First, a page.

is a women's organization based in Kabul, Afghanistan, that promotes women's rights and secular democracy. It was founded in 1977 by Meena Keshwar Kamal, an Afghan student activist who was assassinated in February 1987 for her political activities. The group, which supports non-violent strategies, had its initial office in Kabul, Afghanistan, but then moved to Pakistan in the early 1980s.
The organization aims to involve women of Afghanistan in both political and social activities aimed at acquiring human rights for women and continuing the struggle against the government of Afghanistan based on democratic and secular, not fundamentalist principles, in which women can participate fully. RAWA also strives for multilateral disarmament. Since 1977, the group opposed all the Afghan government systems: the Democratic Republic of Afghanistan, the Islamic State of Afghanistan, the Islamic Emirate of Afghanistan (1996-2001), the Islamic Republic of Afghanistan (2001-2021), and the Islamic Emirate of Afghanistan (from 2021).
RAWA after the 2001 invasion
RAWA is highly critical of the NATO intervention that began in 2001, because of the high rate of casualties among the civilian population. The organization went so far as to threaten to sue United States government for unauthorized use of four photos from their website that were used in propaganda handbills dropped on various cities in Afghanistan during the 2001 invasion.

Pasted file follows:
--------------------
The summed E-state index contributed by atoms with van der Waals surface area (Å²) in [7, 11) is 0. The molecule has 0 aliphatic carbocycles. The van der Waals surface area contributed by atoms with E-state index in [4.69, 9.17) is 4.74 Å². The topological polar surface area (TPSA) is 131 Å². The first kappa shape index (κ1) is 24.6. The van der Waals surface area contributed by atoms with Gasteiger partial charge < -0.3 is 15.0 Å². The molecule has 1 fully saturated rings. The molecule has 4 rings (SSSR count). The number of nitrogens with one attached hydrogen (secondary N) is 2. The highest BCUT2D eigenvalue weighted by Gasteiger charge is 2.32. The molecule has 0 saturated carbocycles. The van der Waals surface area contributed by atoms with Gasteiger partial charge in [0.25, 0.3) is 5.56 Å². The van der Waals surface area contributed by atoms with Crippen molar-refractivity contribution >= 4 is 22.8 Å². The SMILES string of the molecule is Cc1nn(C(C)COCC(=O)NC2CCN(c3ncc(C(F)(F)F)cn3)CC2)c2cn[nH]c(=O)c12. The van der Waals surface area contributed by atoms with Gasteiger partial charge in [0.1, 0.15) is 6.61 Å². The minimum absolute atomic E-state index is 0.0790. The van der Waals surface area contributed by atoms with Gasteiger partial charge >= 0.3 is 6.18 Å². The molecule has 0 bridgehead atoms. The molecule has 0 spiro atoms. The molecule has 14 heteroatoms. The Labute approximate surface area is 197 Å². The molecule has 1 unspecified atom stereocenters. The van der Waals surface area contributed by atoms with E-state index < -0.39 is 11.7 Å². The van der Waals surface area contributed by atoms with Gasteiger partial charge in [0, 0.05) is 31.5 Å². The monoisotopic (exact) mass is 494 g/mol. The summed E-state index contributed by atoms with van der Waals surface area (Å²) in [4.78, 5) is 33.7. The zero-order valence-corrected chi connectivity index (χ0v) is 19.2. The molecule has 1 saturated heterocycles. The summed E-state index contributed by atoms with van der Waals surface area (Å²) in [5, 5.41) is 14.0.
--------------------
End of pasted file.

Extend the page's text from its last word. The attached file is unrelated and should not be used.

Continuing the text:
After the defeat of the Taliban government, RAWA warned that the NATO-allied Afghan forces were just as fundamentalist and dangerous as the Taliban. They charge that the government led by President Hamid Karzai lacked support in most areas of Afghanistan, and that fundamentalists are enforcing laws unfairly treating women as they were under the Taliban. These claims are supported by media reports about the Herat government of Ismail Khan, who has created a Committee for the Propagation of Virtue and the Prevention of Vice that forces women to obey strict dress and behavior codes, as well as many reports by Human Rights Watch. One report released by Human Rights Watch in 2012 describes a situation where women are punished by the judicial system for attempting to escape from domestic abuse and also occasionally for being victims of rape. It says that Karzai is "[u]nwilling or unable to take a consistent line against conservative forces within the country," and that the lack of improvement in the plight of women in Afghanistan after ten years is "shocking."